So this past weekend, when I was in Greenport, I headed straight down to the water–aboard Glory, which I’ll talk more about tomorrow–and
although the light didn’t bring out more detail, the captain did. It turns out that YGs were garbage lighters, and this one had a memorable engine, although I don’t know if it’s rusty remains are still submerged. This YG was turned into a fish
processing vessel that sank at the dock and became the focus of a lawsuit.
Thanks to Ingrid Young for putting me on this search and sending the top three photos. The last three photos I took from launch Glory.
I got my spot early, and had some surprises . . . like this medium endurance cutter heading OUT to meet the fleet.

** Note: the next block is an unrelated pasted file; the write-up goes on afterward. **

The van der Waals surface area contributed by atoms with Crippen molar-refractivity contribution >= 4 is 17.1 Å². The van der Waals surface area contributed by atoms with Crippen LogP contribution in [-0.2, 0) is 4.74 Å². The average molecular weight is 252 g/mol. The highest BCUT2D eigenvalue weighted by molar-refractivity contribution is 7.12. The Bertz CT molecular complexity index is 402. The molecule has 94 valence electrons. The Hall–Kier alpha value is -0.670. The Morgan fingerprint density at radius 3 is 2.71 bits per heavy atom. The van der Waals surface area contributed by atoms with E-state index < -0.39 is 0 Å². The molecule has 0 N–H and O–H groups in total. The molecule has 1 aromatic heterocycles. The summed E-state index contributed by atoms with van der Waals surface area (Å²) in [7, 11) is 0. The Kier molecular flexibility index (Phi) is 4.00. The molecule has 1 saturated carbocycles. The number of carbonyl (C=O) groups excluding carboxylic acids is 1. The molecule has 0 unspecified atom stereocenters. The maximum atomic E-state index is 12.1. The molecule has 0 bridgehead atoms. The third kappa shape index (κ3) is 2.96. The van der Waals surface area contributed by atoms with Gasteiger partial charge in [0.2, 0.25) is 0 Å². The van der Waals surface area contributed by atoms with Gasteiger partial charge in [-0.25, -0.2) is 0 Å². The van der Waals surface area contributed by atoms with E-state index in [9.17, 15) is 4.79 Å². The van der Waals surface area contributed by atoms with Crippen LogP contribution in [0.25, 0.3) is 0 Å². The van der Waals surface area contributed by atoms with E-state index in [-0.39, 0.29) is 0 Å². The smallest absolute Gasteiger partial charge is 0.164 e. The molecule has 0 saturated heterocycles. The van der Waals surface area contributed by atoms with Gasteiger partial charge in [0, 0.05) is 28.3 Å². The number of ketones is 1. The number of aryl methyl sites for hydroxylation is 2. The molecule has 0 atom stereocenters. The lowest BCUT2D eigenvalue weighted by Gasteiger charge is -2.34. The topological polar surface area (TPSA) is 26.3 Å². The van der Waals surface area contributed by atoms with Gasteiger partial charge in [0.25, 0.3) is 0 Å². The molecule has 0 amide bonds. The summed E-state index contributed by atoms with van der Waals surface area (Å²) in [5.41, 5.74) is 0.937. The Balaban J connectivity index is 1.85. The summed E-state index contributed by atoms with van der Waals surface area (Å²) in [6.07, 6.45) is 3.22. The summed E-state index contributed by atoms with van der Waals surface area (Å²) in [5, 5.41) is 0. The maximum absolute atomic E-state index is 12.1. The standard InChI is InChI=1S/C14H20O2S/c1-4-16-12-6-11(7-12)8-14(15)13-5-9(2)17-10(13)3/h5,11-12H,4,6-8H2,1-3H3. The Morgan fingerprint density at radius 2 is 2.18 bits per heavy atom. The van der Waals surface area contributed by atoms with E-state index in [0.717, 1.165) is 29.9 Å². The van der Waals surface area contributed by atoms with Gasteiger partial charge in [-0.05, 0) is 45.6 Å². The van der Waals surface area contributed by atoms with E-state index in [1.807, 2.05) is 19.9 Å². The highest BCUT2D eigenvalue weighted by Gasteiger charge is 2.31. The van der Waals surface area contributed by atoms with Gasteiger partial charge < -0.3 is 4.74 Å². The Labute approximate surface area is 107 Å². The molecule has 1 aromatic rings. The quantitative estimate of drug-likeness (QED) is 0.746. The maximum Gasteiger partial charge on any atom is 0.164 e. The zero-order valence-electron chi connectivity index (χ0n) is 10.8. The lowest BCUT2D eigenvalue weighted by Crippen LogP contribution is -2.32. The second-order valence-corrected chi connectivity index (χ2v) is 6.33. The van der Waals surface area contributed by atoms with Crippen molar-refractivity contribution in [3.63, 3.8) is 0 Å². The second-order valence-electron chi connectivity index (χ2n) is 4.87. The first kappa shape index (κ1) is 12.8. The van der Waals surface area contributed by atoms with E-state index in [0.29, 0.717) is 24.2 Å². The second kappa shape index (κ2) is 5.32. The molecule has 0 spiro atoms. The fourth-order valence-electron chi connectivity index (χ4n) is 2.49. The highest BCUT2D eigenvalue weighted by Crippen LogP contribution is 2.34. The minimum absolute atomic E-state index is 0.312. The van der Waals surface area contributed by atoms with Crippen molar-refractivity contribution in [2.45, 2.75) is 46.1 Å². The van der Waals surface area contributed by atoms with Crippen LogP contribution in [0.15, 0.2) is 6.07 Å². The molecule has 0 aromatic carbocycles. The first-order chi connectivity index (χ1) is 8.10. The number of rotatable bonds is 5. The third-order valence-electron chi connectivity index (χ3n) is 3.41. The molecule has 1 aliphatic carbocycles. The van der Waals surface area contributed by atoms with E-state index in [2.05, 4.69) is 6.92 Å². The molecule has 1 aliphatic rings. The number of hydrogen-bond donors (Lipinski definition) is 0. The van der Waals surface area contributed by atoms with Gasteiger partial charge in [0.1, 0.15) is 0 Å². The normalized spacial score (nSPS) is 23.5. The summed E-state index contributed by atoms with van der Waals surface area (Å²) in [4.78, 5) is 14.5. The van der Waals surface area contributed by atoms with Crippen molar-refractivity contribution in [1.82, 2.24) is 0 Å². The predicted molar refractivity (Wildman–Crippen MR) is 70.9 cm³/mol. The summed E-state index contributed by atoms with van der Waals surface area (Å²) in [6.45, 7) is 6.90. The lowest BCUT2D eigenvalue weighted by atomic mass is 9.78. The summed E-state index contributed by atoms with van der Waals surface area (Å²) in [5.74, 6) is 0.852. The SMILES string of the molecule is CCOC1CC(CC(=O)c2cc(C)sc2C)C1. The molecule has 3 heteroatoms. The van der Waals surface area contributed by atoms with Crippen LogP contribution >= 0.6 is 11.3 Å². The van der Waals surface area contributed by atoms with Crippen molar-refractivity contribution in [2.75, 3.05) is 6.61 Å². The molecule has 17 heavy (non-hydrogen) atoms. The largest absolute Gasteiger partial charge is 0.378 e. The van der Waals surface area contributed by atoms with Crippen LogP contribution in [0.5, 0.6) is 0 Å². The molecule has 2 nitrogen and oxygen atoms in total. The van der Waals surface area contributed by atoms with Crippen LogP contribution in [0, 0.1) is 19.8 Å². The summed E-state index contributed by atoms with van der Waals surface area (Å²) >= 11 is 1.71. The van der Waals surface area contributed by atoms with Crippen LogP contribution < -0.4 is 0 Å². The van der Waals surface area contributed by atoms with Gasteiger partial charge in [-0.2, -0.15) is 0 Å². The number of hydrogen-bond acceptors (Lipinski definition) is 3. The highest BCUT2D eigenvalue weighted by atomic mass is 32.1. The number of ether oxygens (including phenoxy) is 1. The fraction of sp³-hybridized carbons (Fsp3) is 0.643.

There were also these four yard patrol craft doing the same,
and this tropical architecture (!!?) under the palm-tree grove over by Fort Wadsworth. What’s going on? It’s Cuba at the Narrows.
Just before 10 a.m. the fleet was in sight coming up the Ambrose.
The YPs 704, 705, 707, and 708 led the fleet in,
DDG-55 Stout the first larger vessel in,
followed by DDG-52 Barry and
Here’s a schedule of events for the public and the fleet this week.
Enjoy your stay, all.
Here’s the index on previous second lives posts. I use “second lives” for what land folk call “adaptive reuse.” It strikes me that there may be more instances of repurposing re-design and -engineering on water than on land, but that’s may just be my opinion.
But first, I thought to call this “pre-boomed” to follow up on yesterday’s post and the wonderful backstory I got in email yesterday from William Lafferty, frequent contributor here. Here also sent along the photo below, which shows Twin Tube in 1951, i.e., before I was born and I’m 63.